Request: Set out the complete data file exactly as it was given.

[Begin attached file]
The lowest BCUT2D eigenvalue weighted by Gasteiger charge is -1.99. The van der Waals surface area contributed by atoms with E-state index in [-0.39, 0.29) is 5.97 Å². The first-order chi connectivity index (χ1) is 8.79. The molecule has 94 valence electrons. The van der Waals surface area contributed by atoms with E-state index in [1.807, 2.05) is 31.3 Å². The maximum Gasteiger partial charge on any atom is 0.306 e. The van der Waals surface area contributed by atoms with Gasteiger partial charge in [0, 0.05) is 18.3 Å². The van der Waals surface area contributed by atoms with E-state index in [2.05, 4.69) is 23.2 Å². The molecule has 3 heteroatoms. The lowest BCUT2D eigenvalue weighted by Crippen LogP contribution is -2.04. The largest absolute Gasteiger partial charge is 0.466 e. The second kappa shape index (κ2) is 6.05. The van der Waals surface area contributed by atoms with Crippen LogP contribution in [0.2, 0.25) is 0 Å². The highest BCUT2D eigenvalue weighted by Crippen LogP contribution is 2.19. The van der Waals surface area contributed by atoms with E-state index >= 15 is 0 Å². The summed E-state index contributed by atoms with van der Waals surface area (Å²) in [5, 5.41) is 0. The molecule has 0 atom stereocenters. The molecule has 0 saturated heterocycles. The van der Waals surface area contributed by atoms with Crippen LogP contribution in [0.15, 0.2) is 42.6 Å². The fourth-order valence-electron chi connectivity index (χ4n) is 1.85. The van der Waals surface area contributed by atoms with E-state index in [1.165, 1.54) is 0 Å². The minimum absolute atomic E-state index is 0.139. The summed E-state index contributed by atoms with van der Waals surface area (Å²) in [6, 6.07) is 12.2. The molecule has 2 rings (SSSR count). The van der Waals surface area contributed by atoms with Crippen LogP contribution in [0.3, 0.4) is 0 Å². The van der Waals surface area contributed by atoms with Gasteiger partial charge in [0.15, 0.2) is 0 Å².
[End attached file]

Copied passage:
The lowest BCUT2D eigenvalue weighted by Gasteiger charge is -1.99. The van der Waals surface area contributed by atoms with E-state index in [-0.39, 0.29) is 5.97 Å². The first-order chi connectivity index (χ1) is 8.79. The molecule has 94 valence electrons. The van der Waals surface area contributed by atoms with E-state index in [1.807, 2.05) is 31.3 Å². The maximum Gasteiger partial charge on any atom is 0.306 e. The van der Waals surface area contributed by atoms with Gasteiger partial charge in [0, 0.05) is 18.3 Å². The van der Waals surface area contributed by atoms with E-state index in [2.05, 4.69) is 23.2 Å². The molecule has 3 heteroatoms. The lowest BCUT2D eigenvalue weighted by Crippen LogP contribution is -2.04. The largest absolute Gasteiger partial charge is 0.466 e. The second kappa shape index (κ2) is 6.05. The van der Waals surface area contributed by atoms with Crippen LogP contribution in [0.2, 0.25) is 0 Å². The highest BCUT2D eigenvalue weighted by Crippen LogP contribution is 2.19. The van der Waals surface area contributed by atoms with E-state index >= 15 is 0 Å². The summed E-state index contributed by atoms with van der Waals surface area (Å²) in [5, 5.41) is 0. The molecule has 0 atom stereocenters. The molecule has 0 saturated heterocycles. The van der Waals surface area contributed by atoms with Crippen LogP contribution in [0.15, 0.2) is 42.6 Å². The fourth-order valence-electron chi connectivity index (χ4n) is 1.85. The van der Waals surface area contributed by atoms with E-state index in [1.165, 1.54) is 0 Å². The minimum absolute atomic E-state index is 0.139. The summed E-state index contributed by atoms with van der Waals surface area (Å²) in [6, 6.07) is 12.2. The molecule has 2 rings (SSSR count). The van der Waals surface area contributed by atoms with Crippen LogP contribution in [0.3, 0.4) is 0 Å². The van der Waals surface area contributed by atoms with Gasteiger partial charge in [0.15, 0.2) is 0 Å².